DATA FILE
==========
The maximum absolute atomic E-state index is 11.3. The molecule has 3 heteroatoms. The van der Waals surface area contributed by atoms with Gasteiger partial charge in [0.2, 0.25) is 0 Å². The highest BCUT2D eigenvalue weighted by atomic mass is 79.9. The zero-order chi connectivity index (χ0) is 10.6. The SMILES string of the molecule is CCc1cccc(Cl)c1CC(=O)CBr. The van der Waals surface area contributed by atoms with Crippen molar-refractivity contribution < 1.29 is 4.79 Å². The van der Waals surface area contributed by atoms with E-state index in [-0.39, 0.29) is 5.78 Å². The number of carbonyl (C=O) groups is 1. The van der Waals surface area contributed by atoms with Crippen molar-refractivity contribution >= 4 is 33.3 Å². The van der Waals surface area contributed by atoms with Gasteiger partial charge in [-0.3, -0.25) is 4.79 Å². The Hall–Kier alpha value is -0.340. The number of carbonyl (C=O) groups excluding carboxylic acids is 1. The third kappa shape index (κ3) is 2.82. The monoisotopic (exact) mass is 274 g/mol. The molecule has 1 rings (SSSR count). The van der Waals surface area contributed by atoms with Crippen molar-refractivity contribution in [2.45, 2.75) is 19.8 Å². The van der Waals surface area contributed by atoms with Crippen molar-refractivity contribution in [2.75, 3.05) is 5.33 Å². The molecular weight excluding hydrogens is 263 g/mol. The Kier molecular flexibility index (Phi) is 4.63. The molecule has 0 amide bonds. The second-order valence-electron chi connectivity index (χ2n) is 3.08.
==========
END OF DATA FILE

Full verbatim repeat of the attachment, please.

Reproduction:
The maximum absolute atomic E-state index is 11.3. The molecule has 3 heteroatoms. The van der Waals surface area contributed by atoms with Gasteiger partial charge in [0.2, 0.25) is 0 Å². The highest BCUT2D eigenvalue weighted by atomic mass is 79.9. The zero-order chi connectivity index (χ0) is 10.6. The SMILES string of the molecule is CCc1cccc(Cl)c1CC(=O)CBr. The van der Waals surface area contributed by atoms with Crippen molar-refractivity contribution < 1.29 is 4.79 Å². The van der Waals surface area contributed by atoms with E-state index in [-0.39, 0.29) is 5.78 Å². The number of carbonyl (C=O) groups is 1. The van der Waals surface area contributed by atoms with Crippen molar-refractivity contribution >= 4 is 33.3 Å². The van der Waals surface area contributed by atoms with Gasteiger partial charge in [-0.3, -0.25) is 4.79 Å². The Hall–Kier alpha value is -0.340. The number of carbonyl (C=O) groups excluding carboxylic acids is 1. The third kappa shape index (κ3) is 2.82. The monoisotopic (exact) mass is 274 g/mol. The molecule has 1 rings (SSSR count). The van der Waals surface area contributed by atoms with Crippen molar-refractivity contribution in [2.45, 2.75) is 19.8 Å². The van der Waals surface area contributed by atoms with Crippen molar-refractivity contribution in [2.75, 3.05) is 5.33 Å². The molecular weight excluding hydrogens is 263 g/mol. The Kier molecular flexibility index (Phi) is 4.63. The molecule has 0 amide bonds. The second-order valence-electron chi connectivity index (χ2n) is 3.08.